So Are Eggs 'Good for You' Again?

For decades, doctors have told millions of Americans with high cholesterol that they're at risk of heart disease...

It's exaggerated nonsense, of course. Longtime readers know cholesterol isn't the danger mainstream medicine wants you to think it is.

I guarantee that I'll have doctors e-mailing me (send your letters, good or bad, to [email protected]), but cholesterol has nothing to do with the real cause of heart disease.

When it comes to your cholesterol, your doctor will probably focus on a single number – your "total cholesterol." That number reflects your high-density lipoprotein (HDL), your low-density lipoprotein (LDL), and one-fifth of your triglycerides.

HDL is commonly referred to as "good" cholesterol and LDL is referred to as "bad" cholesterol. Triglycerides are another type of fat that create fat stores to use as energy. (You can read more about these in my issue "Don't Be a Lab Result.")

Doctors regularly overtreat folks with high cholesterol using statins, even if their LDL is barely over the threshold.

And as if that weren't enough, now we have panic-inducing headlines from the other side...

Researchers now claim that women with low LDL numbers have a higher risk of hemorrhagic stroke.

There were lots of issues with this study, which came from researchers at the Brigham and Women's Hospital and Harvard Medical School. Most significant, researchers only measured cholesterol levels once and, on average, checked in with participants 19 years later. Nobody recorded cholesterol levels at the time of the stroke for the purposes of the study.

Here's the thing... A woman's overall risk of having extremely low cholesterol is low. One study found only about 3% of women have what you'd consider "too low" LDL levels (around 50 mg/dL). And hemorrhagic strokes are rare. Ischemic strokes, which happen when a plaque is blocking the blood vessel, account for about 87% of all strokes.

So the increased risk the researchers found was small. And for most folks, it's not something they'd face.

Still, we're happy to see researchers challenging the standard myth that high cholesterol causes heart disease, the No. 1 one killer in the U.S. We're not surprised that they confirmed that our brains need cholesterol to function properly. Having levels that are too low is dangerous.

Do what I do... Don't worry much about cholesterol. And pay no attention to the headlines as they switch back and forth about whether eggs are good or bad for you. Cholesterol-heavy foods like eggs, butter, and fish all have great health benefits... and they always will.

Q: I really dislike the taste of coffee, but I've developed a taste for Frappuccino. Will this give me the same benefits as coffee or does the added sugar offset any positive gains? – J.H.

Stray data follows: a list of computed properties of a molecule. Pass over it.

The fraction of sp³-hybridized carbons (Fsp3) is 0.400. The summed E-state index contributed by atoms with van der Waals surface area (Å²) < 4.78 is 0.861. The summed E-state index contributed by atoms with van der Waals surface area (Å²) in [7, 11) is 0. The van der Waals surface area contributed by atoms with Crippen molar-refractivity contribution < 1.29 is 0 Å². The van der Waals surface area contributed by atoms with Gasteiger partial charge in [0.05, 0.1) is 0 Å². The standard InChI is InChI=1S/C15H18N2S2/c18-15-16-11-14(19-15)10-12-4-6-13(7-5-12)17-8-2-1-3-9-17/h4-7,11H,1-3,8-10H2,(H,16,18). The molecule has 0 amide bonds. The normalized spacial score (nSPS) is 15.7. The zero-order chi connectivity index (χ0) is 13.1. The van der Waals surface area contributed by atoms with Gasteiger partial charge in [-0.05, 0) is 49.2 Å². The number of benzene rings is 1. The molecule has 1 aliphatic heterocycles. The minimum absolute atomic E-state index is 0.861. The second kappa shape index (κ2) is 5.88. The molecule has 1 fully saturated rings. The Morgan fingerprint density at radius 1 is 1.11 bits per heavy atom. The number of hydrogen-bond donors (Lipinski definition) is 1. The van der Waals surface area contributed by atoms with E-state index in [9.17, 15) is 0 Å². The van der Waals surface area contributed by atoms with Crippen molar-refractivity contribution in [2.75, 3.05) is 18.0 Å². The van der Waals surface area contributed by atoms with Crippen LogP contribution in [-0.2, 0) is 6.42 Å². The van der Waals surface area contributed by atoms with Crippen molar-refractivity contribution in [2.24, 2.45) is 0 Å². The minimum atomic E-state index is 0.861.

A: Both regular and decaf coffee contain antioxidants. The main ones are hydrocinnamic acids and polyphenols. Caffeine is also a type of antioxidant.

What the antioxidants do well is fight off inflammation. You trigger chronic inflammation from a poor diet, meaning lots of processed foods. It also comes from a sedentary lifestyle.

But drinking coffee with a ton of sugar effectively cancels out the benefits, since sugar and sugar substitutes cause inflammation.

If you order a grande (medium) caramel Frappuccino at Starbucks, you're drinking 66 grams of sugar. To put that in perspective, that's about five chocolate frosted donuts.

That means you're likely not just undoing any benefits from the coffee, you're actually setting yourself up for a host of health problems... like diabetes, heart disease, and cancer.

So if you can't stomach coffee without mounds of sugar, skip it.

Q: In response to J. W., I have a brokerage account, a Traditional IRA account and a Roth IRA account at Fidelity. I have all three accounts qualified for spread options. The IRA accounts do not have margin approval, Fidelity does not allow it for IRA accounts. (Actually, it maybe because you cannot pledge or borrow on an IRA account, so Fidelity is being conservative to make sure something is not done to disqualify the IRA's and cause them to become taxable. I also sell naked puts in the IRA accounts, the catch being I must have enough cash in the IRA account to cover buying the stock if the option is exercised.

I suggest that J.W. actually call Fidelity, if he hasn't already, they have been very helpful when I call them. – B.M.

A: We've had several subscribers write in about problems with their brokers, so thanks for sharing this tip, B.M.

Q: I use iPhones Screen Time my daily average is four hours (I use it 56 min for social media, email, texting and phoning, and I guess another hour online, researching and reading I don't know where the other two hours go. – B.A.

A: In our issue about cell phone dangers, we recommended the app QualityTime. It tracks how many times you unlock your phone and breaks down your usage by app as well.

QualityTime, however, is only available on Android phones. If you have an iPhone, Screen Time is a good program, but a bit tricky to navigate. We recommend checking all of your settings, which you can see here.

But one of our proofreaders clued us in to another time tracker hack for iPhones. Simply go to Settings, then Battery. You'll see an option for 24 hours or one for either seven or 10 days (depending on your software version). Below that is a list of apps you've used and the percentage of battery used on each one. But if you click on Show Activity, it will change the percentages to time – in other words, how long you've spent on each app. If your phone runs the iOS 12 operating system, you should be able to access this.

If you have any other suggestions for good time management apps, feel free to send them our way: [email protected].

What We're Reading...

Here's to our health, wealth, and a great retirement,

Dr. David Eifrig and the Health & Wealth Bulletin Research Team
July 5, 2019